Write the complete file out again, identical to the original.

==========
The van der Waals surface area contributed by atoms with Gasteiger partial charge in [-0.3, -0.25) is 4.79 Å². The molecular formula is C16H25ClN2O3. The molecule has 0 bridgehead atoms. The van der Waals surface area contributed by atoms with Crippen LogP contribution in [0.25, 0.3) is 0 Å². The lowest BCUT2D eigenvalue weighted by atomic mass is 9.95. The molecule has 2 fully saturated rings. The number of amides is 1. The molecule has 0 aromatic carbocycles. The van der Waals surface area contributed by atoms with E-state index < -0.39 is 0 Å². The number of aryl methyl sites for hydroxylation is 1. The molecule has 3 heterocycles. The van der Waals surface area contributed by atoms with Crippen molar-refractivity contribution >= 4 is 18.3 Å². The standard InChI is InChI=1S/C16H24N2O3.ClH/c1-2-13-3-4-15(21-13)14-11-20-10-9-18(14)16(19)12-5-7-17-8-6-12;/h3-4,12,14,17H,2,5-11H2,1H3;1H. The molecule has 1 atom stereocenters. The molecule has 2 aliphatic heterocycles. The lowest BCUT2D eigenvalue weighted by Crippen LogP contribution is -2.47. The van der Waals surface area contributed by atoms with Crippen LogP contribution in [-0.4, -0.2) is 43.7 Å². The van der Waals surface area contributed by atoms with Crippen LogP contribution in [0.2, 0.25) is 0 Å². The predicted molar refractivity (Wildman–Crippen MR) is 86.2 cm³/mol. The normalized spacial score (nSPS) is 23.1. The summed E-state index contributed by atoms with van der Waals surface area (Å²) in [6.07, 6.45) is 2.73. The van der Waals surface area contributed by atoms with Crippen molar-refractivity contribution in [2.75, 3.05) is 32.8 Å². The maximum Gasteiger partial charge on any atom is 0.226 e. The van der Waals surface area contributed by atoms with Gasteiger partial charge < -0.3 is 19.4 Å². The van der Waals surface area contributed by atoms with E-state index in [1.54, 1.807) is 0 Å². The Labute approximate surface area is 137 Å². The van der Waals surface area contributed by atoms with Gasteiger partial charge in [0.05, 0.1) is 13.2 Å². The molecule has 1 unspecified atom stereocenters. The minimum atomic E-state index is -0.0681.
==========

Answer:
The van der Waals surface area contributed by atoms with Gasteiger partial charge in [-0.3, -0.25) is 4.79 Å². The molecular formula is C16H25ClN2O3. The molecule has 0 bridgehead atoms. The van der Waals surface area contributed by atoms with Crippen LogP contribution in [0.25, 0.3) is 0 Å². The lowest BCUT2D eigenvalue weighted by atomic mass is 9.95. The molecule has 2 fully saturated rings. The number of amides is 1. The molecule has 0 aromatic carbocycles. The van der Waals surface area contributed by atoms with E-state index < -0.39 is 0 Å². The number of aryl methyl sites for hydroxylation is 1. The molecule has 3 heterocycles. The van der Waals surface area contributed by atoms with Crippen molar-refractivity contribution >= 4 is 18.3 Å². The standard InChI is InChI=1S/C16H24N2O3.ClH/c1-2-13-3-4-15(21-13)14-11-20-10-9-18(14)16(19)12-5-7-17-8-6-12;/h3-4,12,14,17H,2,5-11H2,1H3;1H. The molecule has 1 atom stereocenters. The molecule has 2 aliphatic heterocycles. The lowest BCUT2D eigenvalue weighted by Crippen LogP contribution is -2.47. The van der Waals surface area contributed by atoms with Crippen LogP contribution in [-0.4, -0.2) is 43.7 Å². The van der Waals surface area contributed by atoms with Crippen LogP contribution in [0.2, 0.25) is 0 Å². The predicted molar refractivity (Wildman–Crippen MR) is 86.2 cm³/mol. The normalized spacial score (nSPS) is 23.1. The summed E-state index contributed by atoms with van der Waals surface area (Å²) in [6.07, 6.45) is 2.73. The van der Waals surface area contributed by atoms with Crippen molar-refractivity contribution in [2.75, 3.05) is 32.8 Å². The maximum Gasteiger partial charge on any atom is 0.226 e. The van der Waals surface area contributed by atoms with Gasteiger partial charge < -0.3 is 19.4 Å². The van der Waals surface area contributed by atoms with E-state index in [1.54, 1.807) is 0 Å². The Labute approximate surface area is 137 Å². The van der Waals surface area contributed by atoms with Gasteiger partial charge in [0.05, 0.1) is 13.2 Å². The molecule has 1 unspecified atom stereocenters. The minimum atomic E-state index is -0.0681.